Tickets are available from www.webtickets.co.za from 18 March 2017
Tickets are available from www.webtickets.co.za from 18 March 2017
The publishers’ term ‘a bookclub book’ is commonly used when promoting books to booksellers. But what defines it, and do authors benefit from the distinction? Mohale Mashigo (The Yearning) puts the questions to Joanne Harris (A Different Class), Lesley Pearse (Dead to Me) and Sophie Hannah (The Narrow Bed).
For years, the threat of gagging the South African media has hovered. Rebecca Davis discusses the implications of such a move and whether the public appreciates the importance of a free media with Advocate Tembeka Ngcukaitobi, Thandeka Gqubule and Zapiro (Dead President Walking).
Andrew Brown asks Anine Kriegler (A Citizen’s Guide to Crime Trends in South Africa), Hennie van Vuuren (Apartheid, Guns and Money) and Ralph Mathekga (When Zuma Goes) how deep the criminal genes flow in the South African body politic.
Victor Dlamini asks former Nigerian President Olusegun Obasanjo and author Greg Mills (How to Make Africa Great) for their answers.
Jacques Rousseau discusses the intellectual, social and personal impact of reading, with Bronwyn Law-Viljoen (The Printmaker) and Philippa Namutebi Kabali-Kagwa (Flame and Song).
Wamuwi Mbao delves into stories of families with feet in the present and past, as told by Ekow Duker and Sindiwe Magona.
David Hilton-Barber has a decades-long career in researching, compiling and writing family histories. In this informative and inspiring workshop, he shares his wealth of knowledge with those who believe they have their own true tales to tell. Tickets R120 at Webtickets.
In a global world, authors whose books are translated into many languages rely on the skill and sensitivity of another to do justice to their work. Ann Donald asks Ingrid Winterbach (The Shallows) and her translator Michiel Heyns (whose own work has been translated by others) about this critical relationship.
Duo Zomari, Bridget Rennie-Salonen (flute) and guitarist James Grace, are joined by Catherine Stephenson (flute) in a programme of music ranging from JS Bach to music with a strong Latin-American flavour. This includes Maximo Diego-Pujol’s 'Suite Buenos Aires' and Piazzolla’s 'Histoire du Tango. R100 though Webtickets or pay at the door.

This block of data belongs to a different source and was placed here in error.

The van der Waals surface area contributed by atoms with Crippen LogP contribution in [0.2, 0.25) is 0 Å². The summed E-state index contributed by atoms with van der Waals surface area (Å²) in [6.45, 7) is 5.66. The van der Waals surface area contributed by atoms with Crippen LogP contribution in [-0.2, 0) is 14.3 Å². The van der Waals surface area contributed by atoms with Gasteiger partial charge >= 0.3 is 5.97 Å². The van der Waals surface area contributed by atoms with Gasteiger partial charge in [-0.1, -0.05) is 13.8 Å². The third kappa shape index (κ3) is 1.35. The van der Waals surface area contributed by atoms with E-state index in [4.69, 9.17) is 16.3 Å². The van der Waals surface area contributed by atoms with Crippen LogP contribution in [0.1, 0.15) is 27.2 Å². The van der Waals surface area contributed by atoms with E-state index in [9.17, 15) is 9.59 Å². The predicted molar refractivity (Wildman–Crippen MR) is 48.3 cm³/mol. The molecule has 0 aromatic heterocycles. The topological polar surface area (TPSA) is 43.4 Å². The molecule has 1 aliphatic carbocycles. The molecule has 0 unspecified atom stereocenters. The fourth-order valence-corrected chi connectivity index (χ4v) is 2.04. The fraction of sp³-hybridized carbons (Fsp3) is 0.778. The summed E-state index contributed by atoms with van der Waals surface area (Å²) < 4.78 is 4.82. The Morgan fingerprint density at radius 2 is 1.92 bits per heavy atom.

Practising barrister, human rights activist and 2016 winner of the UK Baillie Gifford Prize for Non-Fiction, Philippe Sands (East West Street) shares how he came to write this gripping part historical detective story, part family history and part legal thriller set around the Nuremberg Trials.
Tamara LePine-Williams takes novelists Neil Sonnekus (Son), Marita van der Vyver (You Lost Me) and Richard Mason (Who Killed Piet Barol?) back to the beginning.
Movement Cape Town editor Zahira Asmal leads Albie Sachs, Bonita Bennett, Wandile Kasibe and Chumani Maxwele in conversation about the impact of forced removals, repatriation, human remains and colonial statues, and why history must be represented and remembered equally for justice to be served and for society to progress.
Michele Magwood leads the conversation with Justice Malala, Tom Eaton and Marianne Thamm as they discuss the power and responsibilities of opinion pieces – and why readers should always keep an open mind.
Cultural appropriation is the subject of controversy across the world. Hagen Engler (In the Maid’s Room) considers the issues with Anastacia Tomson (Always Anastacia) and Lerato Tshabalala (The Way I See It).
Sue de Groot asks co-writers Diane Awerbuck and Alex Latimer (Frank Owen, South), and Michael Sears (one half of Michael Stanley, Detective Kubu), how they make it work.
Faced with a blank page, Mark Winkler asks SJ Naude, Sylvia Vollenhoven and Tim Butcher how they get started on a new book.
The burgeoning Young Adult genre has drawn an older readership too. Joanne Macgregor asks authors Helen Brain, Kiprop Kimutai and JT Lawrence who they have in mind when writing, how this influences their work, and what they make of the collateral readers.
Victor Dlamini asks Khulu Mbatha (Unmasked: Why the ANC Failed to Govern), Ralph Mathekga (When Zuma Goes) and Thandeka Gqubule (No Longer Whispering to Power: The Story of Thuli Madonsela) what characteristics are needed in leaders during tough times, and whether our top names are up to the task.
Nick Mulgrew chairs co-author Alison Lowry (Shadow Play, with Gerald Kraak), bestselling author Sophie Hannah (Closed Casket, The Monogram Murders, Agatha Christie) and biographer Elsabe Brits (Emily Hobhouse: Beloved Traitor) in a discussion about the responsibilities of representing those who are no longer with us.
Brian Kantor (Get South Africa Growing) asks Sifiso Ndlovu (co-editor, The Thabo Mbeki I Know), Chantell Ilbury (A Fox’s Tale, with Daryl Ilbury) and Richard Calland (Make or Break) what mindsets and strategies are necessary for creating a successful business and building a strong economy.
The Karoo holds a special fascination, and has provided inspiration, for many writers, among them Sally Andrew, Tom Dreyer (The Long Wave) and Marcus Low, who share their thoughts about this region with Kate Sidley.
Across our continent, more writers are writing and more readers reading. Griffin Shea (owner, Bridge Books) chats with Abubakar Adam Ibrahim, Kiprop Kimutai and Phehello Mofokeng (Geko Publishing) about the driving forces of, and the obstacles to, book publishing and sales in Africa.